iOS SDK: Custom Delegates

Delegates are a useful tool in communicating between objects. In this tutorial we will create and implement a custom delegate to allow three UISliders to adjust the background color of a ViewController.

About Delegates

Messages in Objective-C are a one-way street. A parent class can send a message to its child, but the child cannot, on its own, send a message to its parent. However, with the help of a delegate, two-way communication can be achieved. UIScrollView and UITableView use delegates routinely to communicate between the model, view, and controller. There are many reasons why the delegate pattern is useful. A delegate might be used to make an object reusable, to provide a flexible way to send messages, or to implement customization.

Step 1: Create a New Project

Launch Xcode and click File > New > Project. Select an iOS Single View Application and click "Next." Name your product "Delegates" and enter a name for your Company Identifier, such as "com.companyName.delegates." Choose the iPhone device family and click "Next." Choose a location to store your project and click "Create."

Delegates - project setup

Step 2: Subclassing UISlider

Click File > New > File and choose a Cocoa Touch Objective-C class. Name your class "MTSlider" and choose UISlider from the "Subclass of" drop down menu. Click "Next," then click "Create."

Delegates - sublassing UISlider

Step 3: Adding the Delegate Protocol Methods

First we need to declare the methods for the delegate. Click on "MTSlider.h." Type the following code above the interface.

Compiler Directive

Notice the line @class MTSlider. By placing this code above everything else, the compiler is informed that at some point down the line, MTSlider will be declared. Without this compiler directive, the compiler will give you a warning because it is expecting to find the interface for MTSlider right away.

Declaring the Delegate Methods

The delegate's methods are declared starting with @protocol. The protocol MTSliderDelegate conforms to the NSObject protocol for a specific reason. The NSObject protocol contains a method, respondsToSelector:, that can be used to ensure the delegate object actually implements an optional method before the method is called. Calling a method that isn't implemented by the delegate object will cause an application to crash.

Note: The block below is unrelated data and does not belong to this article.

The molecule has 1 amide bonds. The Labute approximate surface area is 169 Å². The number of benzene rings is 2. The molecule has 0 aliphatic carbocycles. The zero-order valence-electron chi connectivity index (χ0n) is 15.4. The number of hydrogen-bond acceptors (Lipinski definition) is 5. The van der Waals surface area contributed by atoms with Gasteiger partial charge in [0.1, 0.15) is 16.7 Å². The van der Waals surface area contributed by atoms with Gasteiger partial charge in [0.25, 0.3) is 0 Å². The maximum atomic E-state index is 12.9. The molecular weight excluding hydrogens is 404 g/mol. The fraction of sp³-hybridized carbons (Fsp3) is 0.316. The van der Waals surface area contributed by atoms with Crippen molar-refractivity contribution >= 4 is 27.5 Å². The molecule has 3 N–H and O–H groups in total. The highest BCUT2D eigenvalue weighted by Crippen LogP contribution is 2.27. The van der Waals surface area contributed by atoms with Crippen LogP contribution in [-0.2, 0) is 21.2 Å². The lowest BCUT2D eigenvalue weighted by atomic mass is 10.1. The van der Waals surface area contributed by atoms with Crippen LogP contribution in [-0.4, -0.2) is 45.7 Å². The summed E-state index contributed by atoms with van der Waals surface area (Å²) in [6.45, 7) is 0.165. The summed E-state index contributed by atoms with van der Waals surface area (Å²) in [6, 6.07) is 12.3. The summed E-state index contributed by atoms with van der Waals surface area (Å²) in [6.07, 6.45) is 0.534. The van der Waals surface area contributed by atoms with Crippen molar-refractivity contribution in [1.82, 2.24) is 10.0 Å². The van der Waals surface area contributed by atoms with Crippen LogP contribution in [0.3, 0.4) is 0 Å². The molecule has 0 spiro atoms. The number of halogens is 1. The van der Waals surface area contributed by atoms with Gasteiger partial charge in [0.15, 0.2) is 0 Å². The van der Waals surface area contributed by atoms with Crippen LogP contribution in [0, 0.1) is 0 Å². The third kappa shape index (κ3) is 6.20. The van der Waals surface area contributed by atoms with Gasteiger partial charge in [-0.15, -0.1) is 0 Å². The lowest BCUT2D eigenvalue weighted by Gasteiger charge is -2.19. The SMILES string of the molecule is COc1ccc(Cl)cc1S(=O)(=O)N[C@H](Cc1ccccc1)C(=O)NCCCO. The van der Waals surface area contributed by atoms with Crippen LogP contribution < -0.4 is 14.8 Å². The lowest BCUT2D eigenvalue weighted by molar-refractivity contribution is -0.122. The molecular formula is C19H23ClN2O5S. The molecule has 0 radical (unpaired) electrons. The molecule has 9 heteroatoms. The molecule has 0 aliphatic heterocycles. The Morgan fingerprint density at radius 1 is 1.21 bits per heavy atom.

Optional Method

Plainly speaking, an optional method is a method that does not have to be implemented by the delegate object; in this case the delegate object will be the ViewController, however it could be any object. The optional method MTSliderDidChange:withValue: is messaged in the delegate object when the slider's value changes.

Required Method

On the other hand, a required method is a method that must be implemented by the delegate object or else you will get a compiler warning. The required method startPositionForMTSlider: asks the delegate object where the sliders should start and gets its starting position value in return from the delegate.

Creating an Instance Variable for the Delegate

Still in "MTSlider.h," type the following code directly below @interface to declare an instance variable, or ivar, for the delegate.

If you are using ARC, type the following code instead:

The ivar is of type id so it is flexible and can accept any object type. The next part, MTSliderDelegate says that whatever object ends up being assigned to sliderDelegate will contain the protocol methods of MTSliderDelegate as part of its own implementation.

Creating the Setters and Getters

Finish by synthesizing the setter and getter methods. Type the following code just below the instance variable closing brace.

If you are using ARC, type the following code instead:

Click on "MTSlider.m" and type the following code just below @implementation to complete the property.

Step 4: Conforming to the Delegate Protocol Methods